By Doug Poretz
Why You Should Be Concerned
I fear that this industry is about to get hit by a tsunami of change that will be felt on both an industry-wide and a company level. It’s a pattern that is part and parcel of basically every fast-growing “hot” industry that ever started to grow, even though each industry thinks its experience is unique. After all, we saw the “dot com” industry grow and morph and eventually become a very real industry, despite the fact that in its formative days it even created its own “new economy” that dismissed the importance of revenues, for instance. The individual events may be unique, but the pattern is virtually immutable. Even for the cannabis industry. The fuse is a corporate change such as an acquisition or merger; the bomb itself is the explosion of one or more corporate cultures.
Whether rational or not, the idea – culture — of the industry and the individual companies becomes very real. It influences everything: new product development, customer service, community involvement, working hours and habits, remuneration. The people who are part of the company take pride in their way of doing things, the way they act, the priorities they hold dear. But what happens when that company is bought or merged into another company? As similar to each other as they may be, each enterprise has their own personality and their own ways of doing things. You can bet that the culture of the new company is just as deep as your company’s culture, and there will be plenty of built-in conflicts, whether you are being acquired or you are the surviving company.
Are your employees prepared to address such a reality? Are you? Are your customers? You better be because this industry is just now starting its first wave of growth and strategic transactions that will likely continue for a few more years.
Even if such a basic change never happens with your company, you have to be sensitive to the possibilities because the prospect is so high as the industry continues to grow. Here are two steps you can take right now that will produce real benefits even if you never go through an existential corporate change.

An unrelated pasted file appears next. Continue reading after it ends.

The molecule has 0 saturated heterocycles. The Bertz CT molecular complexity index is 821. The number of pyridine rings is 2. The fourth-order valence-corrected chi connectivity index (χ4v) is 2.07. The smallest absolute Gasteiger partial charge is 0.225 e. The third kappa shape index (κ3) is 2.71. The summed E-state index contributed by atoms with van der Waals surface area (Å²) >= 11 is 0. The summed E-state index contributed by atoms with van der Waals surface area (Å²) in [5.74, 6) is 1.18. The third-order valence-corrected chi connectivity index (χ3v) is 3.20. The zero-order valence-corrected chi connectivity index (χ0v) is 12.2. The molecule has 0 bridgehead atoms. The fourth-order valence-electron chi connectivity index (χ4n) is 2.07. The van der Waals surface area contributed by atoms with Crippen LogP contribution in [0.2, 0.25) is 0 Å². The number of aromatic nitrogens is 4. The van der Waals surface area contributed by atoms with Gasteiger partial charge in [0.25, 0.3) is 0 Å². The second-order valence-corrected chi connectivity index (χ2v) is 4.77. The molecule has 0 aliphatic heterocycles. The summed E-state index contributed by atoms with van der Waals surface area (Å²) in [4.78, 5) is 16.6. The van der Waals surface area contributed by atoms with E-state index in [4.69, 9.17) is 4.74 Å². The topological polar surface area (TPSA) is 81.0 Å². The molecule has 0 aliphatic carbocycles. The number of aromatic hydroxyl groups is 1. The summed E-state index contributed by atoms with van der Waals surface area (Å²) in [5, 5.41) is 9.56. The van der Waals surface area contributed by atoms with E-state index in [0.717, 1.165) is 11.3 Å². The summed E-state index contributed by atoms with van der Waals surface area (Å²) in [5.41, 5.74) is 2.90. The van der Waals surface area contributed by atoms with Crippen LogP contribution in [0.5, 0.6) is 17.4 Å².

1.) Coalesce your middle management into a separate identifiable group.
I learned this while leading one of the biggest Chapter 11 announcements in American business: the “boss” (CEO or Chairman or whatever their title may be) may be liked, admired, held to be a hero. But the front line employees don’t believe on a knee jerk basis what the senior execs say when they have to announce a really basic change. Instead, they go to the person to whom they report directly – this is usually a person in “middle management.” After the corporate speeches and presentations, the employees corner their boss, sit down with them and say: “OK, Jack. What does this really mean?”
At that time, you want the middle manager to be positioned as a credible spokesperson for what really is happening. The more credibility they have, the better. Unfortunately, if you are making the major announcement on Thursday at 3:00 PM, you can’t start this effort on Wednesday morning. Instead, build this group now, before you need it. Assemble this group in one way or another to educate them about the business fundamentals, such as margins, growth rates, the process of deciding on and building inventory, why you project a certain persona at your company, your priorities, etc. By making them smarter about your business, when they do face the skeptical employee questioning a critical change, they will have knowledge and credibility and will be able to provide a robust honest answer – which is what you want. Then, as employees confront some critical changes, they will have confidence in the idea that Management knows what it’s doing and is on top of things, and thus the tsunami becomes much less destructive. At the same time, you will be building your own “bench” of future managers, getting them smarter about your business, and thereby prepare for even further growth.
2.) Appreciate that your employees constitute your most important distribution channel of information to your customers.
As a company starts mapping its promotional and communications program they make a priority of identifying the channels that get their messages to their targets. Online? Traditional? PR? Sponsorships? Grassroots? Solid questions that should be addressed after everyone agrees that the most powerful distribution channel for your messages is your employees. They are credible. They are also the people your customers and stakeholders interact with most intimately and frequently. So … you know all that worrying you devote to your web page? It’s time and thinking well worth the effort. But how you communicate to your employees and how they know to communicate in turn with your customers is more important than your web page.
Is that blasphemy coming from a guy who spent more than five decades in the communications business? No. It’s just the reality of lessons learned.